Not long ago, doom and gloom headlines about the property market were dominating media reports across the country. During the pandemic’s peak in Australia between April and September, housing values dipped by 2.1%.
What a difference a few months can make.
In the last three months of 2020, Melbourne real estate values increased by 1.5% to a median of $682,197, while in Sydney they were up by 1.3% to $871,749, according to Core Logic data.
Across the capital cities, housing prices rose by 1.8 per cent and 4% in the combined regional markets during the same time period.
And buyers were eager. Buyer numbers jumped in the second half of the year. There were almost 8% more sales over the year compared with 2019.
Now, the Reserve Bank of Australia is watching the market very closely to detect risks in the market overheating, according to CoreLogic’s Head of Research Tim Lawless, due to unprecedented low interest rates pushing up property prices.
An internal report by the RBA included research showing that a permanent 1 percentage point reduction in the cash rate would push real estate values up by 30% over a three-year period. Even a“temporary” cash rate cut would increase prices by 10%.
The official cash rate has been axed from 0.75% in early 2020 to the current 0.10%, which Dr Philip Lowe has indicated will remain for at least three years.
With prices rising for three months in a row and buyers out and about taking advantage of low interest rates, it’s evident that Australia’s property market recovery is underway.
The RBA even stated in its most recent monetary policy meeting that the economic recovery has been “generally better than expected”. The central bank expects the country’s GDP to grow by about 5% in 2021 and 4% in 2022 – promising figures indeed.
Closing the door to migrants and international students
While our economic recovery is picking up,there’s one area with a fair bit of uncertainty: international border closures.
With the country not opening up to foreigners any time soon, the impact of border closures is being felt by our industry, particularly the rental market. The decline in net overseas migration has been a factor in falling rents and high residential vacancy rates in inner Sydney and Melbourne areas.
Prime Minister Scott Morrison said in May 2020 that net overseas migration is tipped to plummet to about 34,000 in 2021, a fraction of the government target of 210,000.
And it’s not just migrants who buy and rent our real estate.
In some of the most telling figures of the border closure’s impacts, international student numbers plunged from about 40,000 in March 2020 to just 30 the following month, Australian Bureau of Statistics data showed. Between April to November 2020, we have had less than 700 international students arriving in Australia.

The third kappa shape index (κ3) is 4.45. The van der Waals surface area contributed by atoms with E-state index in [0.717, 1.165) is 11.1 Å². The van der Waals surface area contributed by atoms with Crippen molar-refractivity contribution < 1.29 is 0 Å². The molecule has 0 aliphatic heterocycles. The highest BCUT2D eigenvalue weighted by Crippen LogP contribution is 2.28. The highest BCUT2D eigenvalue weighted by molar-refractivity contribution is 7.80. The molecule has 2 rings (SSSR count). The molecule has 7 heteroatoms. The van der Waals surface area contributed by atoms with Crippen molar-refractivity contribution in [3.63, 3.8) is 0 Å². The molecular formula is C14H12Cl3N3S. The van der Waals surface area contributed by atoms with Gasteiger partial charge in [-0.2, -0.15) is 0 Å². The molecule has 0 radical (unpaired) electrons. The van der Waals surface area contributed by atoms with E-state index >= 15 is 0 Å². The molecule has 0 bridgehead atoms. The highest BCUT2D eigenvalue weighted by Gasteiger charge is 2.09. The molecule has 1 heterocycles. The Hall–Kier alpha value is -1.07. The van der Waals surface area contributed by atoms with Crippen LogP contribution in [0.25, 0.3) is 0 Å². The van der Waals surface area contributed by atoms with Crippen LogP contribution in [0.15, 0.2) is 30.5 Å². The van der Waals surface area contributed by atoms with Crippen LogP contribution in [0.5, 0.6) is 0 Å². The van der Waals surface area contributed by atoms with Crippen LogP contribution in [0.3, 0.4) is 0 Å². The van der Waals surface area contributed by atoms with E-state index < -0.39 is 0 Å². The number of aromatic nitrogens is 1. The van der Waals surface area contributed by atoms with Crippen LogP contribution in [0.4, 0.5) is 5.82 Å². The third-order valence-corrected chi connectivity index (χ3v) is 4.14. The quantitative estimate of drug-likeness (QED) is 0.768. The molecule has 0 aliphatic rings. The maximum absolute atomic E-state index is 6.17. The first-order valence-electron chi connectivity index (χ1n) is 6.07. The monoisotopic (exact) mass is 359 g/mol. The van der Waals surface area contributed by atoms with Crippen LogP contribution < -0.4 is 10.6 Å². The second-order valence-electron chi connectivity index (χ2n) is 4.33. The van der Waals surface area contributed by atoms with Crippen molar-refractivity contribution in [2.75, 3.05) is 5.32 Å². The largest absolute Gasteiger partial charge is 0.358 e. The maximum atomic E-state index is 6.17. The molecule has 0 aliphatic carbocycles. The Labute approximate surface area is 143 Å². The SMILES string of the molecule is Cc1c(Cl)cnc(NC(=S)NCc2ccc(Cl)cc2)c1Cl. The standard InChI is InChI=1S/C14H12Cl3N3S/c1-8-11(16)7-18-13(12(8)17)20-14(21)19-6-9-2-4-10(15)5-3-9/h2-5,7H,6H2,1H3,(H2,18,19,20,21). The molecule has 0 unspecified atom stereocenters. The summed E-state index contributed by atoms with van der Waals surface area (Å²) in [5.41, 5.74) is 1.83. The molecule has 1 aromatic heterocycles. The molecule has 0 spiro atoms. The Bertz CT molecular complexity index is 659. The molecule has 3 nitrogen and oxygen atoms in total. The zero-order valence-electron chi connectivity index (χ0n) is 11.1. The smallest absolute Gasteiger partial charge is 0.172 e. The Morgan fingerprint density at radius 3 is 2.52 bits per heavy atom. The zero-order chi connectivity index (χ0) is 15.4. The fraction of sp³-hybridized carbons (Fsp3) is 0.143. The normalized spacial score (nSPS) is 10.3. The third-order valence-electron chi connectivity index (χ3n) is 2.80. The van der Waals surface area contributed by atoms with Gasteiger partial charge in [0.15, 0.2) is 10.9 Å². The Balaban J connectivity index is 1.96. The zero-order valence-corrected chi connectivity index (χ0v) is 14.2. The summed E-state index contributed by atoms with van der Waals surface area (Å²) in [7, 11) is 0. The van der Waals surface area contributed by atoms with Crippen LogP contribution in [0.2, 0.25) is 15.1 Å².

Are people returning to work?
If you’re reading this while working from home, you’d be far from alone.
COVID-19 has accelerated the normalisation of remote working.
Despite working from home expected to taper off, it is still expected to trump the level seen before COVID by a whopping 69%, research from the NSW Innovation and Productivity Council found.
So, we can be certain that remote working is here to stay at least in some form. It won’t mean the death of the city, but expect to see a shift in where and how people live.
People are becoming more willing to live further away from CBD. This is already driving up rents in middle ring/outer suburbs and regional areas, while rents in inner locations come down.
Expectations of the types of housing features are also changing. Demand for properties that come with home office is climbing. For some, the standard study isn’t going to cut it, with some forward-thinking apartment developers even planning to incorporate co working spaces within their new developments.
Spotlight on the Mornington Peninsula
Demand is increasing for “lifestyle” markets as more people work from home.
An increasing number of Australian city dwellers want the lifestyle and spaces that comes with living away from the cities, but without the financial expenses of living in a capital city.
One of the most popular regions for sea changers in Victoria is the Mornington Peninsula.
Asking house prices have climbed by 2.6% to$765,308 in the past quarter, while unit prices have gone up by 3.1% to $538,229, according to SQM Research.
The majority of Mornington Peninsula property owners are making money, with 97.4% of those who sold in the three months to September 2020 making a median profit of $347,500, the latest CoreLogic Pain and Gain report showed.
The market has been so hot that some buyers looking at properties on the Mornington Peninsula are making offers just days after listings come up, Domain has recently reported.
And it’s not just the buyers. Median weekly rents for houses have jumped by 4.9% since a year ago to $430,while for units they’re up by 4.5% in the same period to $345.
In particular, Sorrento house rents have ballooned by 25 per cent over 2020 to a median weekly rent of $650, according to Domain figures.
Yet even with the prospect of paying these rents, you’d be hard pressed to find a home to rent on the Peninsula, with the vacancy rate at just 0.7%.
If you’d like to tap into the white-hot Mornington Peninsula market, it makes sense to have a property expert on your team giving you insider tips and advice. Our access to exclusive off-market properties could give you the edge you need to come out ahead in a competitive market.
Our latest Mornington Peninsula Acquisition
" After more than 12 months of searching and missing out on properties we engaged Tonya as our buyers advocate and we couldn’t be happier with the service. Within a few weeks she had secured our dream property and we were so impressed with her professionalism, market knowledge and the support & guidance she provided to us. Our only regret was not engaging Tonya earlier. " - Jenny Davis